TORONTO -- Chris Archer had nice things to say about Marcus Stroman, the Blue Jays pitcher he'll oppose Tuesday night, as well as Toronto, a city he loves.Stroman was not with the Blue Jays on Sunday, as he took time off to attend graduation ceremonies at Duke University, where he
TORONTO -- Chris Archer had nice things to say about Marcus Stroman, the Blue Jays pitcher he'll oppose Tuesday night, as well as Toronto, a city he loves.
Stroman was not with the Blue Jays on Sunday, as he took time off to attend graduation ceremonies at Duke University, where he finished the required work to earn a sociology degree.
"What he's accomplished is pretty cool," said Archer, who has long espoused the virtues of education. "I admire that very highly."
Archer opted to sign with the Indians out of high school in 2006 rather than attend college, a decision he made with the goal of focusing all of his energy into baseball. He did allow that getting a degree has crossed his mind.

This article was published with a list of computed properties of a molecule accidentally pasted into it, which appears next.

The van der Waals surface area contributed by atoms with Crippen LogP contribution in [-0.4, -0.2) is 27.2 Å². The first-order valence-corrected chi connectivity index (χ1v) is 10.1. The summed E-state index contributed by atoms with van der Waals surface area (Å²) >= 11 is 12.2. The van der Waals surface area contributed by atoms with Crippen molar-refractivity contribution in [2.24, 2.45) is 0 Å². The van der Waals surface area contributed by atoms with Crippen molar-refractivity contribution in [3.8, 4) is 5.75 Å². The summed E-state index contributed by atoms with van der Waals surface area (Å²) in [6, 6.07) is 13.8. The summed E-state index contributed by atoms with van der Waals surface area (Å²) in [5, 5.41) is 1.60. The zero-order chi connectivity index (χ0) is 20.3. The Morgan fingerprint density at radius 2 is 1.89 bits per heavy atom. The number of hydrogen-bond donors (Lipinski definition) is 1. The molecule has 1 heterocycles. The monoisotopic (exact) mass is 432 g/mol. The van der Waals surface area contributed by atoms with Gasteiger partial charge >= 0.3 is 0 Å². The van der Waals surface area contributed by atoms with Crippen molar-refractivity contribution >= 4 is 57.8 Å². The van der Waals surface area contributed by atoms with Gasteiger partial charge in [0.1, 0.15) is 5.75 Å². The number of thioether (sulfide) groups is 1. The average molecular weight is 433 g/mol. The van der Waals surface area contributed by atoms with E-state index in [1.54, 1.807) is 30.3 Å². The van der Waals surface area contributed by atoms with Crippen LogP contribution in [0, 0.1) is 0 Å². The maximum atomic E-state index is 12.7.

"I've thought about it before," Archer said. "If the next venture in life calls for me having a degree, then I'll do it. But if it's a situation where I can use my own life experience and then surround myself by the right people, then I'll do that as well. But if it's something that, if I am some sort of business owner and I want to be in charge, I probably need some kind of business degree or at least a few classes."
Archer said he would not try to work toward getting his degree while still an active player, though.
He smiled when a reporter asked him if Stroman would outsmart him Tuesday night.
"He has to face our hitters," Archer said. "So hopefully he doesn't outsmart them. It's a very high accomplishment."
As for Toronto, Archer has gushed about how he loves the city. When asked why, he said it was "everything."
"It's clean, it's diverse, the people are extremely friendly," he said. "The weather when we're here is usually really, really nice. ... I read an article today that 51 percent of the people who live in Toronto were not even born in Canada. And there's like 250 different ethnicities. So the diversity is something I love.
"Whether they know I play baseball or not. Everybody is extremely friendly. It's nice. I've only experienced positive things in this country."
Bill Chastain has covered the Rays for MLB.com since 2005.